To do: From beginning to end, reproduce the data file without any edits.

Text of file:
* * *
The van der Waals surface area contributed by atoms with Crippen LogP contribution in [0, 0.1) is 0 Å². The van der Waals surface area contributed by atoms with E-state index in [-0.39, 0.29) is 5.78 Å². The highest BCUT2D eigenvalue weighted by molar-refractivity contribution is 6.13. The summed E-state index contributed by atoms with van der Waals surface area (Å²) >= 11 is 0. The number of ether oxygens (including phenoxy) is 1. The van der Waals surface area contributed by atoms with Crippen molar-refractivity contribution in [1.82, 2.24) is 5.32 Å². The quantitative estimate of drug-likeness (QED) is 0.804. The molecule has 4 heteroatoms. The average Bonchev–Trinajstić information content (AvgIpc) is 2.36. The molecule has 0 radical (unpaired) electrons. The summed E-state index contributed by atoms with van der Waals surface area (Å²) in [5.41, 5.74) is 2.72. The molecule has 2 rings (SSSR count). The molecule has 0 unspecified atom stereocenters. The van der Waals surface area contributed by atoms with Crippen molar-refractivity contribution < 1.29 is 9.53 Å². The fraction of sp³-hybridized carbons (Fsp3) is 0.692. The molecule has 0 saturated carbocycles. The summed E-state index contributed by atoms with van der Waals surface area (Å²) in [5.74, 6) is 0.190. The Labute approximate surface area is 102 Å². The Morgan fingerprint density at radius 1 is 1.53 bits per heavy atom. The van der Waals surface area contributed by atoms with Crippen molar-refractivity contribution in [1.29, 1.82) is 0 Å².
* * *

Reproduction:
The van der Waals surface area contributed by atoms with Crippen LogP contribution in [0, 0.1) is 0 Å². The van der Waals surface area contributed by atoms with E-state index in [-0.39, 0.29) is 5.78 Å². The highest BCUT2D eigenvalue weighted by molar-refractivity contribution is 6.13. The summed E-state index contributed by atoms with van der Waals surface area (Å²) >= 11 is 0. The number of ether oxygens (including phenoxy) is 1. The van der Waals surface area contributed by atoms with Crippen molar-refractivity contribution in [1.82, 2.24) is 5.32 Å². The quantitative estimate of drug-likeness (QED) is 0.804. The molecule has 4 heteroatoms. The average Bonchev–Trinajstić information content (AvgIpc) is 2.36. The molecule has 0 radical (unpaired) electrons. The summed E-state index contributed by atoms with van der Waals surface area (Å²) in [5.41, 5.74) is 2.72. The molecule has 2 rings (SSSR count). The molecule has 0 unspecified atom stereocenters. The van der Waals surface area contributed by atoms with Crippen molar-refractivity contribution < 1.29 is 9.53 Å². The fraction of sp³-hybridized carbons (Fsp3) is 0.692. The molecule has 0 saturated carbocycles. The summed E-state index contributed by atoms with van der Waals surface area (Å²) in [5.74, 6) is 0.190. The Labute approximate surface area is 102 Å². The Morgan fingerprint density at radius 1 is 1.53 bits per heavy atom. The van der Waals surface area contributed by atoms with Crippen molar-refractivity contribution in [1.29, 1.82) is 0 Å².